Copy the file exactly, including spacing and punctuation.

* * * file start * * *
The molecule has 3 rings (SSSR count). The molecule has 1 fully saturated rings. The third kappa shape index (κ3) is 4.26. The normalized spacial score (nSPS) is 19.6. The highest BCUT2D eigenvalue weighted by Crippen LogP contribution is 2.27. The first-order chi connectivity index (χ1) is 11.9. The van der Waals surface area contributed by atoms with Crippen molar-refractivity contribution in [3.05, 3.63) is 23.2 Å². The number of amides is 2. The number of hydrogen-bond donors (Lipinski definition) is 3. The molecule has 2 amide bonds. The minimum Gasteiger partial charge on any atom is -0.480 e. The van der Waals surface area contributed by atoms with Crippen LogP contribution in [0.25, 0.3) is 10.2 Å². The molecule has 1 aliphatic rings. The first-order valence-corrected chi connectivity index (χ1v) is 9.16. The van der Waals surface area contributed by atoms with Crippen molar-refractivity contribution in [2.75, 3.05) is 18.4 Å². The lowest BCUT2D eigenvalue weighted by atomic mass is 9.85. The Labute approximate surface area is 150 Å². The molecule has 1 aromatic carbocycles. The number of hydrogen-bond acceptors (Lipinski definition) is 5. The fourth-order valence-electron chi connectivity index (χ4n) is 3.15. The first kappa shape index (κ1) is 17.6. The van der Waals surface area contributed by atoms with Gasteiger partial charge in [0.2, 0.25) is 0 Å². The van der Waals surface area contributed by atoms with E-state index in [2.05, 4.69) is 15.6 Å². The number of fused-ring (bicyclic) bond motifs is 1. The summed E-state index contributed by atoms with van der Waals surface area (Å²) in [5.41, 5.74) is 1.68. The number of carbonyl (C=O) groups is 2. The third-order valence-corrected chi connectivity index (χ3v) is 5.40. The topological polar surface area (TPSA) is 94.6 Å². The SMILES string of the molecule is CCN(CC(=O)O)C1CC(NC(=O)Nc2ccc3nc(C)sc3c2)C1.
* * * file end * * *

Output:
The molecule has 3 rings (SSSR count). The molecule has 1 fully saturated rings. The third kappa shape index (κ3) is 4.26. The normalized spacial score (nSPS) is 19.6. The highest BCUT2D eigenvalue weighted by Crippen LogP contribution is 2.27. The first-order chi connectivity index (χ1) is 11.9. The van der Waals surface area contributed by atoms with Crippen molar-refractivity contribution in [3.05, 3.63) is 23.2 Å². The number of amides is 2. The number of hydrogen-bond donors (Lipinski definition) is 3. The molecule has 2 amide bonds. The minimum Gasteiger partial charge on any atom is -0.480 e. The van der Waals surface area contributed by atoms with Crippen LogP contribution in [0.25, 0.3) is 10.2 Å². The molecule has 1 aliphatic rings. The first-order valence-corrected chi connectivity index (χ1v) is 9.16. The van der Waals surface area contributed by atoms with Crippen molar-refractivity contribution in [2.75, 3.05) is 18.4 Å². The lowest BCUT2D eigenvalue weighted by atomic mass is 9.85. The Labute approximate surface area is 150 Å². The molecule has 1 aromatic carbocycles. The number of hydrogen-bond acceptors (Lipinski definition) is 5. The fourth-order valence-electron chi connectivity index (χ4n) is 3.15. The first kappa shape index (κ1) is 17.6. The van der Waals surface area contributed by atoms with Gasteiger partial charge in [0.2, 0.25) is 0 Å². The van der Waals surface area contributed by atoms with E-state index in [2.05, 4.69) is 15.6 Å². The number of fused-ring (bicyclic) bond motifs is 1. The summed E-state index contributed by atoms with van der Waals surface area (Å²) in [5.41, 5.74) is 1.68. The number of carbonyl (C=O) groups is 2. The third-order valence-corrected chi connectivity index (χ3v) is 5.40. The topological polar surface area (TPSA) is 94.6 Å². The SMILES string of the molecule is CCN(CC(=O)O)C1CC(NC(=O)Nc2ccc3nc(C)sc3c2)C1.